Dave Van Horn's performance as Arkansas's baseball coach is beyond reproach. The program was respectable, if flatlining a bit, under longtime head coach Norm DeBriyn.
Van Horn was the popular selection to succeed DeBriyn when he retired. He was a scrappy former Hog player, and a fast-rising coaching prospect after he took a mostly moribund Cornhuskers' program to new heights, with the Huskers' first two trips up the road to the College World Series coming in 2002. Unlike Mike Anderson, Van Horn has validated the choice (ironically, Van Horn's successor in Lincoln was a fella named Mike Anderson, who was solid but underwhelming) with nothing but unparalleled success the past several years.
Arkansas has been to Omaha four times in the 13 seasons that "DVH" has patrolled the dugout, and made the NCAA Tournament every year. That streak is not only imperiled but all but foreclosed upon as this Hog team has scuffled mightily, and for a change, can't seem to snap out of it.
Over the weekend at Baum Stadium, the Razorbacks faced a fairly tall order to try to snap out of a horrible late-season funk. Alabama is perfectly average this year, and it was the final home series for the hosts, but the whole three-game set essentially confirmed that 2016 is simply not the season for Arkansas to do one of those nifty about-faces that have become pretty commonplace over the years. Friday night was the can't-quite-get-it-done, 8-6 game where the late-inning rally fell just short. Saturday brought on the perfunctory six-run rout that was never in doubt for the visitors, and Sunday's finale was that grim reminder that this team's Achilles heel — a pitching staff with a team ERA hovering beyond the ugly five — is one that can even show itself with all of one strike separating it from a win.
If anything, pitching coach Dave Jorn has been the unimpeachable rock over the years, while the hitting and defense has been mercurial. For a Razorback arsenal of arms to have this much trouble establishing consistency is so frustrating because it's so rare. And it figured that this was going to be a relatively steady rotation and bullpen based upon last year's returnees, but all of the linchpins — Dominic Taccolini, Keaton McKinney, Zach Jackson and James Teague — have really floundered in a bizarre fashion. Nobody has been there to lift Taccolini after any of his plentiful rough Friday nights, and the bullpen hasn't locked down leads at all.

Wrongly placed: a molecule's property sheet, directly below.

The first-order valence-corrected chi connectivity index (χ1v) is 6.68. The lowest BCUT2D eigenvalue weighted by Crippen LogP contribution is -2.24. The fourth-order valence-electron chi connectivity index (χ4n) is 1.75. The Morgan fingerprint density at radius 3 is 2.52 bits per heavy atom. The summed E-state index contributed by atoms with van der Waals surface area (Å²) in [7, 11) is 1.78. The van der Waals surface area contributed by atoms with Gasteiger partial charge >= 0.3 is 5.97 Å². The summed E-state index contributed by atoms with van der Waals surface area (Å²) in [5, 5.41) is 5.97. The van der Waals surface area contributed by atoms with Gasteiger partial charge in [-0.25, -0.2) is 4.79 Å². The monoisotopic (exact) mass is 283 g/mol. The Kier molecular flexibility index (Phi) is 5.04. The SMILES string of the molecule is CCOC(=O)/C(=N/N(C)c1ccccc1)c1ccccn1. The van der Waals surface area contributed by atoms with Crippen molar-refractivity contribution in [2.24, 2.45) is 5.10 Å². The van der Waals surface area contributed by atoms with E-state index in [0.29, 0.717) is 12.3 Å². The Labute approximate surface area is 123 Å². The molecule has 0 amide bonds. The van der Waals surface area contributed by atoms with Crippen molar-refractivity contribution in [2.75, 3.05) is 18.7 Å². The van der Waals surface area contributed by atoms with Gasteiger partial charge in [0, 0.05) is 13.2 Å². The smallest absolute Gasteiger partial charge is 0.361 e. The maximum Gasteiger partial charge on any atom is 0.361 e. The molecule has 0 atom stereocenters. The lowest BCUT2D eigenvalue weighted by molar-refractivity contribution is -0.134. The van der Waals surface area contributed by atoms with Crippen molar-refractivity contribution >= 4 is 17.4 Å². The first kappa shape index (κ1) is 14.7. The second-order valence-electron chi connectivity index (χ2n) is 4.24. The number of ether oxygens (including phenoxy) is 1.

The upside? Well, save for two steady middle infielders and a couple of little-used relievers, there's cause to anticipate that the rough '16 is going to help solidify what comes back in 2017. Taccolini, Jackson, and Teague are still imminently draft-worthy even after down years, but obviously their stock has suffered. The lineup should remain generally intact with Luke Bonfield guaranteed to come back and Carson Shaddy and Clark Eagan still possible returnees. The defense will need stabilizing up the middle.
Neither Van Horn nor Jorn will permit the pitching woes to continue, either. Recruiting world-class arms has been the hallmark of this era of Hog baseball, what with the likes of Dallas Keuchel winning a Cy Young and Drew Smyly and Mike Bolsinger turning into highly competent major leaguers. The young guys who took a few licks this year have immense promise, especially righties like Isaiah Campbell, Blaine Knight and Barrett Loseke. It's a staff that hasn't suffered due to a paucity of talent, but because of a tendency to lose command and trust in the fielders at inopportune moments. The Hogs' arms have not yielded an obscene number of hits or longballs, but the combined effect of the second-most walks in SEC play and a strangely high number of hit batsmen has exacerbated the lack of experience coming out of the pen.
It's been a bad enough season that the Hogs may well find themselves finished completely after this weekend's last road series against No. 4 Mississippi State, because they stand on the outside looking in with respect to the conference tourney's 12-team format in Hoover, Ala. And maybe after the brutal, 0-for-May stretch in which they are still mired, closing up shop for 2016 is the best avenue.
Bottom line: Van Horn, unlike some of his forbears on the gridiron and hardwood, has earned the right to have one rotten year after 13 pretty stellar ones. And there's no domineering sense of apprehension about the future, either. That's a great, and culturally unique, thing among Hog athletics. You can bet that Mike Anderson and Bret Bielema aren't in a position to pass off a down year as an anomaly at this point.